>> pointer, or will there be different 'copies' of the method and string
>> literal in each compilation unit, and they will return a different
>> char* ?

>
> I just came in to mention the elephant in the room: typeid and
> type_info. If you are in some sort of (extremely, I would say)
> constrained environment, and you want to compile without RTTI, then
> why a string? Wouldn't an enum be better then, or, if you don't want a
> compile-time dependency, an integral?


<shrug> I think that strings are more attractive because they carry that
"humanly readable" trait... But the OP can have a different reason, of
course.

V
--
I do not respond to top-posted replies, please don't ask
 
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Goran
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Posts: n/a
 
      01-05-2012
On Jan 4, 1:15*pm, avasilev <(E-Mail Removed)> wrote:
> On Jan 4, 9:47*am, Goran <(E-Mail Removed)> wrote:
>
>
>
>
>
>
>
>
>
> > On Jan 3, 7:00*pm, avasilev <(E-Mail Removed)> wrote:

>
> > > Hi all, and Happy new Year!

>
> > > I have the following class method:

>
> > > class MyClass
> > > {
> > > public:
> > > * static const char* typeName() { return "myClass";}};

>
> > > The pointer that this method returns serves as an unique identifier of
> > > the class. Thus, it must not only point to the class name string, but
> > > also the value of the pointer itself serfes as an UID.

>
> > > My question is: Since this method is defined inside the class
> > > declaration, in a header file, is it guaranteed that the same
> > > 'version' of the method will be called in all compilation units in my
> > > application, and any call to the method will return exactly the same
> > > pointer, or will there be different 'copies' of the method and string
> > > literal in each compilation unit, and they will return a different
> > > char* ?

>
> > I just came in to mention the elephant in the room: typeid and
> > type_info. If you are in some sort of (extremely, I would say)
> > constrained environment, and you want to compile without RTTI, then
> > why a string? Wouldn't an enum be better then, or, if you don't want a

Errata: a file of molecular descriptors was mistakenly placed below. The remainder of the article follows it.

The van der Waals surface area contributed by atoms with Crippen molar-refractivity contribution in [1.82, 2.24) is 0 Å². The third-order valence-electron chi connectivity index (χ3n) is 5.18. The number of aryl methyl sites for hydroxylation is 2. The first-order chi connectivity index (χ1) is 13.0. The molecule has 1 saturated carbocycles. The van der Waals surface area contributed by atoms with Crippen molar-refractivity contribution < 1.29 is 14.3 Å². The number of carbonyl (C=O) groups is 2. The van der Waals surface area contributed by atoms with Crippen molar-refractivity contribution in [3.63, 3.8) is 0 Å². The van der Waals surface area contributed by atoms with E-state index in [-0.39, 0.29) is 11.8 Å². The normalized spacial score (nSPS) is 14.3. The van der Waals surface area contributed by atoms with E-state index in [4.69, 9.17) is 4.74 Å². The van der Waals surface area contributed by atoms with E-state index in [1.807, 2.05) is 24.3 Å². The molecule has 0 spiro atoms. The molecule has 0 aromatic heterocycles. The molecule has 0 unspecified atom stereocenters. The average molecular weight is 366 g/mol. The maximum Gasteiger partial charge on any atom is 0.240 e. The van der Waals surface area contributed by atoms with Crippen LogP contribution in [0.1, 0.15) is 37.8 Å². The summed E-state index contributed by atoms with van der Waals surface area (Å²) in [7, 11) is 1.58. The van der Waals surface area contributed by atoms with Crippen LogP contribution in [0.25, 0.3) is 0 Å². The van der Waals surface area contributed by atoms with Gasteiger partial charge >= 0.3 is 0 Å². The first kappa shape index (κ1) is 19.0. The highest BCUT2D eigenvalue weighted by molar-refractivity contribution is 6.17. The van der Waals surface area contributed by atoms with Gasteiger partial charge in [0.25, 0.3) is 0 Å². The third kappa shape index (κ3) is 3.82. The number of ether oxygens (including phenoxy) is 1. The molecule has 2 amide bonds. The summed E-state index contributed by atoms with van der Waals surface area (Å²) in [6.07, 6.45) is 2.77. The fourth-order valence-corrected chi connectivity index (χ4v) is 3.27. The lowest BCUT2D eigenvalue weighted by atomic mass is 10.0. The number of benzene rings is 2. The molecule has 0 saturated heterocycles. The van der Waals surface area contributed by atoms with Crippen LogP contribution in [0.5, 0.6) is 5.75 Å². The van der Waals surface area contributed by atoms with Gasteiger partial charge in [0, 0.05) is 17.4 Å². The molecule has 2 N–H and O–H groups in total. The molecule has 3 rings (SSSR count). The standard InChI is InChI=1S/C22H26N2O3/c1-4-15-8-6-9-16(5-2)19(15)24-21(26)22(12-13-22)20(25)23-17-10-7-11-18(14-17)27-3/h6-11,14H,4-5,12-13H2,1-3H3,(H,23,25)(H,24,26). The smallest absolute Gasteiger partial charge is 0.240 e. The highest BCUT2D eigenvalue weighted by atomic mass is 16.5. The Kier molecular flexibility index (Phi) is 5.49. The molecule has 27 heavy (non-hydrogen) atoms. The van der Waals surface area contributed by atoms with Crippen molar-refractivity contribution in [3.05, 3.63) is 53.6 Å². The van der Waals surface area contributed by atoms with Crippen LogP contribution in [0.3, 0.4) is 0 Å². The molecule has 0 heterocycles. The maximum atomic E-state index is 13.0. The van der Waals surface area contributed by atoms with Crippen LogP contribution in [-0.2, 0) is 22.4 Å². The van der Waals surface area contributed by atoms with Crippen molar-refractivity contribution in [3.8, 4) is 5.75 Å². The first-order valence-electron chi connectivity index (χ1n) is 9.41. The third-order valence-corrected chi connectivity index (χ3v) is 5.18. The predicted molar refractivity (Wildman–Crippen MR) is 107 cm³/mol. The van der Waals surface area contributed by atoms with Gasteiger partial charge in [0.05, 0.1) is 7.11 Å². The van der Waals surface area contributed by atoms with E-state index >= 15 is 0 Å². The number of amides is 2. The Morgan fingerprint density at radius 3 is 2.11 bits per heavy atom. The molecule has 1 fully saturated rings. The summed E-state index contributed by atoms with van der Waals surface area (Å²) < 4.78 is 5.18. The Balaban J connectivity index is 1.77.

> > compile-time dependency, an integral?

>
> > Goran.

>
> Two reasons - for int or enum, i would need to define them manually,
> and take care for them to be unique (i will need to add types later).
> A pointer is automatically unique. And second - easier for debugging -
> I can always print the class id as a string, if needed. I avoided
> using RTTI for the reason you mentioned - I dint want to depend on C+
> +'s RTTI. Not until they make it more useful


Key question is __why__ are you avoiding RTTI? If for size/speed, it's
already pretty tight. I don't believe it's implementation is much
bigger than your class name: it __is__ class name and a couple of
pointers (e.g. guess vtable and possibly nothing else). Further, I
would guess that any type_info instances that aren't used in code
itself would not be linked in. If that's the case, if you are in a
very constrained environment, then, (aside of class name being
wasteful), you're losing automatic elimination of unused type_info-s.

Finally, typeName(), the way you made it, is akin to following errors:

1.
class whatever_refactored_name { static const char* typeName()
{ return "whatever" } };

2.
class base { static const char* typeName() { return "base" } };
class derived : public base { /*Whoops, I forgot typeName*/ };

3.
struct base { static const char* typeName() { return "base"; } virtual
~base() };
struct derived : public base { static const char* typeName() { return
"derived"; } };
void f(const base& b, const derived& d)
{
if (b.typeName()==d.typeName())
{ /* Should get here, right? */ }
}
void g()
{
f(derived(), derived());
}

I believe that what you should rather be doing is either tightest
possible solution (int, or a char, even), either existing RTTI. And if/
when it's not enough, add your own bits.

Goran.